A Full Federal Court decision confirms that an approved enterprise agreement remains legally binding even where deficiencies in making the agreement are later discovered
In an important case regarding the enforceability of approved enterprise agreements, a Full Federal Court has held that an enterprise agreement approved by the Fair Work Commission will remain legally binding, even if it is subsequently discovered that there were deficiencies in the agreement-making and approval process.
After the relevant EA was approved by the FWC in 2017, it was discovered that a number of pre-approval steps failed to meet the requirements of the Fair Work Act. In particular, about 40% of relevant employees were deprived of the opportunity to vote on the EA. The Full Federal Court “safely assumed” that had the FWC known of that issue when the application was made for the approval of the 2017 EA, the EA would not have been approved by the FWC.
When the voting deficiency became known to the employer and the union, they began negotiating another enterprise agreement and ultimately a new enterprise agreement, the 2018 EA, was approved by the FWC.
Later, the union brought claims in the Western Australian Industrial Magistrates Court for unpaid overtime under the 2017 EA on behalf of seven employees and also sought civil penalties against the employer for the alleged underpayments. In the case, the union argued that the 2017 EA remained legally binding despite the voting deficiency. The employer, on the other hand, argued the 2017 EA was invalid such that the union could not pursue the underpayment claim.
At first instance, the industrial magistrate concluded that the 2017 EA remained valid despite the deficiencies in the agreement-making and approval process. The employer appealed the decision of the industrial magistrate in the Federal Court.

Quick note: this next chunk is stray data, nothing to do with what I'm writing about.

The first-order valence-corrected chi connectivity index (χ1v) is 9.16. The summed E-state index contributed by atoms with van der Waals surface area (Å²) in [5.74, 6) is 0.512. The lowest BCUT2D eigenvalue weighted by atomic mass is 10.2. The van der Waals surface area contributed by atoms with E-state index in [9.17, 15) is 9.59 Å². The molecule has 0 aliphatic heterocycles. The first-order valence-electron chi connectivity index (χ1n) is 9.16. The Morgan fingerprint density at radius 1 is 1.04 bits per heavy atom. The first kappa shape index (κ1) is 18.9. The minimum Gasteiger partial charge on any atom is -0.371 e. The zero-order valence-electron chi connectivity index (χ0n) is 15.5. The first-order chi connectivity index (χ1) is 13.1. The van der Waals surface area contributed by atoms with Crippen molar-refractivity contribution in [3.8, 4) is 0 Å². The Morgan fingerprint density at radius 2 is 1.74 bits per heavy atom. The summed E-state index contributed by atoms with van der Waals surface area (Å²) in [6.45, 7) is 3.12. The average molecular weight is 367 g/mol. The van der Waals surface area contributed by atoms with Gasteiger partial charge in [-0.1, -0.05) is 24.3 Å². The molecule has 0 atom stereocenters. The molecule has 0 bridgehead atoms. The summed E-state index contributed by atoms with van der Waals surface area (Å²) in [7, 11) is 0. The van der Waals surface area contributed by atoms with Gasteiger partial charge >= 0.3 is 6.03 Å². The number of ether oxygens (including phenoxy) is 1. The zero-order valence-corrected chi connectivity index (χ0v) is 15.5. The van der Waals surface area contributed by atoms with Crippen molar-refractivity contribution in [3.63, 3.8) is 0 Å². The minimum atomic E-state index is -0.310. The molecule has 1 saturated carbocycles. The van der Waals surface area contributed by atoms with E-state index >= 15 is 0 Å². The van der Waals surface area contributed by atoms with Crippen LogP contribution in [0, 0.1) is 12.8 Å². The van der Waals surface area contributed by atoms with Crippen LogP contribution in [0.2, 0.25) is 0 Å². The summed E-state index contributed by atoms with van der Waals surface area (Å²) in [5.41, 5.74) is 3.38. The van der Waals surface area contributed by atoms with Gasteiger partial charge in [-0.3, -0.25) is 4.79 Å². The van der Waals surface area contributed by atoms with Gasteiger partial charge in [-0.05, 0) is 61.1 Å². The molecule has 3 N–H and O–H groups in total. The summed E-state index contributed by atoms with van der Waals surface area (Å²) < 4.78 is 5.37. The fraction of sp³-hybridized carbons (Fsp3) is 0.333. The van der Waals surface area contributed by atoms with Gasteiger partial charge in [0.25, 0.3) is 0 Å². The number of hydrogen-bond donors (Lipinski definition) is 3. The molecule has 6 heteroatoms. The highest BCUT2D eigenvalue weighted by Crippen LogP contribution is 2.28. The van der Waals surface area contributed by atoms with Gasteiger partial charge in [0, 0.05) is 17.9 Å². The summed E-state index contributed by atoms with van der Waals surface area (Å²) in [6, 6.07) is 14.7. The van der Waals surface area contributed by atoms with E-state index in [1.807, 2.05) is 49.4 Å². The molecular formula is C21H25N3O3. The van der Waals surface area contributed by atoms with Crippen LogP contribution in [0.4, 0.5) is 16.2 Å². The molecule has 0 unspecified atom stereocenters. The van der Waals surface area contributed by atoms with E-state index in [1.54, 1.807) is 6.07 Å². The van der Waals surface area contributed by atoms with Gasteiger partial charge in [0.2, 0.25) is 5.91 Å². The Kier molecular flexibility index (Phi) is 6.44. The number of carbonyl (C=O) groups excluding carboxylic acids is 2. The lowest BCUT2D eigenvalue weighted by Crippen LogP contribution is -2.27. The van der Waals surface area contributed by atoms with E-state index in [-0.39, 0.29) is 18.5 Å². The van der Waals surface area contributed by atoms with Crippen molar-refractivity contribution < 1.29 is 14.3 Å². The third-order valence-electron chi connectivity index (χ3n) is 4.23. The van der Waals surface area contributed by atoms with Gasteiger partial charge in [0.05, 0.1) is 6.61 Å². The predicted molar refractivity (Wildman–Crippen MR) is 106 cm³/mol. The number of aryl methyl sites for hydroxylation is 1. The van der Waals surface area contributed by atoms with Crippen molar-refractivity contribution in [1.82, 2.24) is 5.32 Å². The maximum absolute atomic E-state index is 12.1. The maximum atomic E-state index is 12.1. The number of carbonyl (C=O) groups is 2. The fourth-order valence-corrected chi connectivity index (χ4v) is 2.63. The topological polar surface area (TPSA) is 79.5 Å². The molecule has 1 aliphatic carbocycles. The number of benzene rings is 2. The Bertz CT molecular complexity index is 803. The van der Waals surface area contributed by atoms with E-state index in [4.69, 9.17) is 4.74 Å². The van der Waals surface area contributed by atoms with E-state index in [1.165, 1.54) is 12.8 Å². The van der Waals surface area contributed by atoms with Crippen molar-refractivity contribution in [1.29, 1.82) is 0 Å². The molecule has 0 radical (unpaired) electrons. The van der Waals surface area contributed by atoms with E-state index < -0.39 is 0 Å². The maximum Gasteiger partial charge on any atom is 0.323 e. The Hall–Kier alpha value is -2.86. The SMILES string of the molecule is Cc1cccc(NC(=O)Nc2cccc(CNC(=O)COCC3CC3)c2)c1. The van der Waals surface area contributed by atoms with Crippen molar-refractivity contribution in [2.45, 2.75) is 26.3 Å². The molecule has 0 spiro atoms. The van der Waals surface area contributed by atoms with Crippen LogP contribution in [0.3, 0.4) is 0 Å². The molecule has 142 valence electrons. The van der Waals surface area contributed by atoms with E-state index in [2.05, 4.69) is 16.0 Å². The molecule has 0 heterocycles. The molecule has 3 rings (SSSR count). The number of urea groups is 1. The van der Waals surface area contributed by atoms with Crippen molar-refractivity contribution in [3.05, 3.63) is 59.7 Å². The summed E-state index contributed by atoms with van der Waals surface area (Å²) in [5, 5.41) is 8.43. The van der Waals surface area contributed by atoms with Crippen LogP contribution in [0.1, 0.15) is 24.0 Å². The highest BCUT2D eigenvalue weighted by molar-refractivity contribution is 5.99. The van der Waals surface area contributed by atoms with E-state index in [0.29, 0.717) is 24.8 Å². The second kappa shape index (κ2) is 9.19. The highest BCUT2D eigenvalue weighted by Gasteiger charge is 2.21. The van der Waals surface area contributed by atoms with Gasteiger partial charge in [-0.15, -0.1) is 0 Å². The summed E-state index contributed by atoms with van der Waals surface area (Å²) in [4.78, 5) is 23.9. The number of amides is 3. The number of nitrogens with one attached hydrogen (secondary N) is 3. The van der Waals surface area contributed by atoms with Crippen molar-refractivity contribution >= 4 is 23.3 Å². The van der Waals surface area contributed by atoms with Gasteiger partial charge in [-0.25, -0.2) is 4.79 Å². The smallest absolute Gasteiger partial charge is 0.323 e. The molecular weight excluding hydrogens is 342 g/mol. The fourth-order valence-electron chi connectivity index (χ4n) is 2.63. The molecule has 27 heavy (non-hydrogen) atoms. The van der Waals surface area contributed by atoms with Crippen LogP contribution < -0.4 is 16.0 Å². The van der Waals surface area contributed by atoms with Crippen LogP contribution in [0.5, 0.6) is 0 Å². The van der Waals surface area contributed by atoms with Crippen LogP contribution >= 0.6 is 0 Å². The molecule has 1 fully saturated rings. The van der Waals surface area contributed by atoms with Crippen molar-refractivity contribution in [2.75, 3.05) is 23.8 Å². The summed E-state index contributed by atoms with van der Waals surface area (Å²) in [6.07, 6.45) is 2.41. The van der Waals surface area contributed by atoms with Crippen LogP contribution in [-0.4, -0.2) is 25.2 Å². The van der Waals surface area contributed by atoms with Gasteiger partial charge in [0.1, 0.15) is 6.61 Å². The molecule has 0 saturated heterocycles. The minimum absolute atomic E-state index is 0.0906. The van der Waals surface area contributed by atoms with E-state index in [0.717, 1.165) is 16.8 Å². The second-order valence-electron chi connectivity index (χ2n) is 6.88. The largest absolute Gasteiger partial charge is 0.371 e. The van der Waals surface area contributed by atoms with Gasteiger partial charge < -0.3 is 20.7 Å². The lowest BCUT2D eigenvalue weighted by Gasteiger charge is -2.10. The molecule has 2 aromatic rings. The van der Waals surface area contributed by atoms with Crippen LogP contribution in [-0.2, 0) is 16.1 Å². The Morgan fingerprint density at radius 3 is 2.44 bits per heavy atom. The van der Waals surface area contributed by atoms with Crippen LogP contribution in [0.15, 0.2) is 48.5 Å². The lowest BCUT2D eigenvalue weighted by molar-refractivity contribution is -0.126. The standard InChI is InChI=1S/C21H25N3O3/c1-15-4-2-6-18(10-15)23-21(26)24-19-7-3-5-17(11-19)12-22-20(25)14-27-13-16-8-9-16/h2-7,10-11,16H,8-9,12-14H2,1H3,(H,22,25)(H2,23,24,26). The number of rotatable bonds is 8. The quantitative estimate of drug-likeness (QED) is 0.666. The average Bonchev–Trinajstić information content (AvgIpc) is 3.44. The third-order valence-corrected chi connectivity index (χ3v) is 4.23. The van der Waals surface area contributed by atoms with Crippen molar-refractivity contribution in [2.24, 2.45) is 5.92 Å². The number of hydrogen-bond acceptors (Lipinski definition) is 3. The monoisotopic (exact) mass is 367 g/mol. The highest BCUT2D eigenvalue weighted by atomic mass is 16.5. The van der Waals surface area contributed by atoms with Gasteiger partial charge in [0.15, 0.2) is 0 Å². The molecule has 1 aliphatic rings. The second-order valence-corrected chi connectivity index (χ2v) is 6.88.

The Full Federal Court decision
In dismissing the appeal, some aspects of the Full Federal Court’s reasoning are outlined below:
- An EA becomes operative through being approved by the FWC.
- Consequently, when there is an issue as to an EA’s enforceability, it is not appropriate to look back at whether the EA was validly made at a time prior to its approval.
- “Enforceability depends upon approval and approval depends upon the state of satisfaction of the FWC as to various matters including whether the agreement has been ‘genuinely agreed to by the employees’”.
- “The legislation gives no significance to whether, in fact, the agreement has been made in accordance with s 182 or there has been compliance with other provisions of the Fair Work Act that deal with the process for making an enterprise agreement”.
- “The operation of an enterprise agreement does not depend upon any view that the Court may take about the way the agreement was made. Rather, the Fair Work Act entrusts the relevant authority to the FWC.”
- “Upon approval by the FWC (and the passing of the required number of days after approval) the enterprise agreement is in operation.”
In holding that the 2017 EA remained legally binding, the Full Federal Court explained that there is a need for industrial parties to be certain about the operation of an enterprise agreement and therefore the decision of the FWC to approve an enterprise agreement after undertaking its evaluative power to determine whether the relevant matters are established to its satisfaction must be determinative.
This is an important decision for employers, emphasising the certainty afforded to an approved enterprise agreement as the Full Federal Court rejected arguments to ‘unpick’ an approved EA because of subsequently discovered deficiencies in how it was made.
If you would like more information about the case, please contact our office on +61 2 9233 3989.
National Workplace Lawyers
Note — this is for information purposes only and does not purport to be comprehensive or to render legal advice.5 April 2022 back to news feed | back to top